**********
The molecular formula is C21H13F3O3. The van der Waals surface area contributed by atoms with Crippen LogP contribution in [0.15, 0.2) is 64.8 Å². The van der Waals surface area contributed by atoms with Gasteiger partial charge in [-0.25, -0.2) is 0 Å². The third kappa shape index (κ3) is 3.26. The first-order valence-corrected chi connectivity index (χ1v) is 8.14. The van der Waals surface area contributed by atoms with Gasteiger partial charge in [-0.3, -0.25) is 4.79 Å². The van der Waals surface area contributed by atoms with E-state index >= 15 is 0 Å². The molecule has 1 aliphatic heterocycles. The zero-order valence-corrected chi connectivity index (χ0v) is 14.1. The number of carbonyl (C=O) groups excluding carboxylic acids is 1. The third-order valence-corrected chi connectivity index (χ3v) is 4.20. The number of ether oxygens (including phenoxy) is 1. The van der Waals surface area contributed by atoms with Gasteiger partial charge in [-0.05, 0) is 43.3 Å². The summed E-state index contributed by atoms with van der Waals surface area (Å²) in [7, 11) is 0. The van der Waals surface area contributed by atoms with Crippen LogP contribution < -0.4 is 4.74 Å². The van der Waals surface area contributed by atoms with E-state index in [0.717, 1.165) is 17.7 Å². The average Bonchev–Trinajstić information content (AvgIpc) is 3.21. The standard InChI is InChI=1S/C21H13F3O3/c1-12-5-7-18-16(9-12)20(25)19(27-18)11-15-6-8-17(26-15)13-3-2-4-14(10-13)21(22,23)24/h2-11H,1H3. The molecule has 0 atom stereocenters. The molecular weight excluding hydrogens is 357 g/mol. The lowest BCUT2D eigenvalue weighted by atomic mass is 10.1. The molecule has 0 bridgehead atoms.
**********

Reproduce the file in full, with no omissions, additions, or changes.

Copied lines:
The molecular formula is C21H13F3O3. The van der Waals surface area contributed by atoms with Crippen LogP contribution in [0.15, 0.2) is 64.8 Å². The van der Waals surface area contributed by atoms with Gasteiger partial charge in [-0.25, -0.2) is 0 Å². The third kappa shape index (κ3) is 3.26. The first-order valence-corrected chi connectivity index (χ1v) is 8.14. The van der Waals surface area contributed by atoms with Gasteiger partial charge in [-0.3, -0.25) is 4.79 Å². The van der Waals surface area contributed by atoms with E-state index >= 15 is 0 Å². The molecule has 1 aliphatic heterocycles. The zero-order valence-corrected chi connectivity index (χ0v) is 14.1. The number of carbonyl (C=O) groups excluding carboxylic acids is 1. The third-order valence-corrected chi connectivity index (χ3v) is 4.20. The number of ether oxygens (including phenoxy) is 1. The van der Waals surface area contributed by atoms with Gasteiger partial charge in [-0.05, 0) is 43.3 Å². The summed E-state index contributed by atoms with van der Waals surface area (Å²) in [7, 11) is 0. The van der Waals surface area contributed by atoms with Crippen LogP contribution < -0.4 is 4.74 Å². The van der Waals surface area contributed by atoms with E-state index in [0.717, 1.165) is 17.7 Å². The average Bonchev–Trinajstić information content (AvgIpc) is 3.21. The standard InChI is InChI=1S/C21H13F3O3/c1-12-5-7-18-16(9-12)20(25)19(27-18)11-15-6-8-17(26-15)13-3-2-4-14(10-13)21(22,23)24/h2-11H,1H3. The molecule has 0 atom stereocenters. The molecular weight excluding hydrogens is 357 g/mol. The lowest BCUT2D eigenvalue weighted by atomic mass is 10.1. The molecule has 0 bridgehead atoms.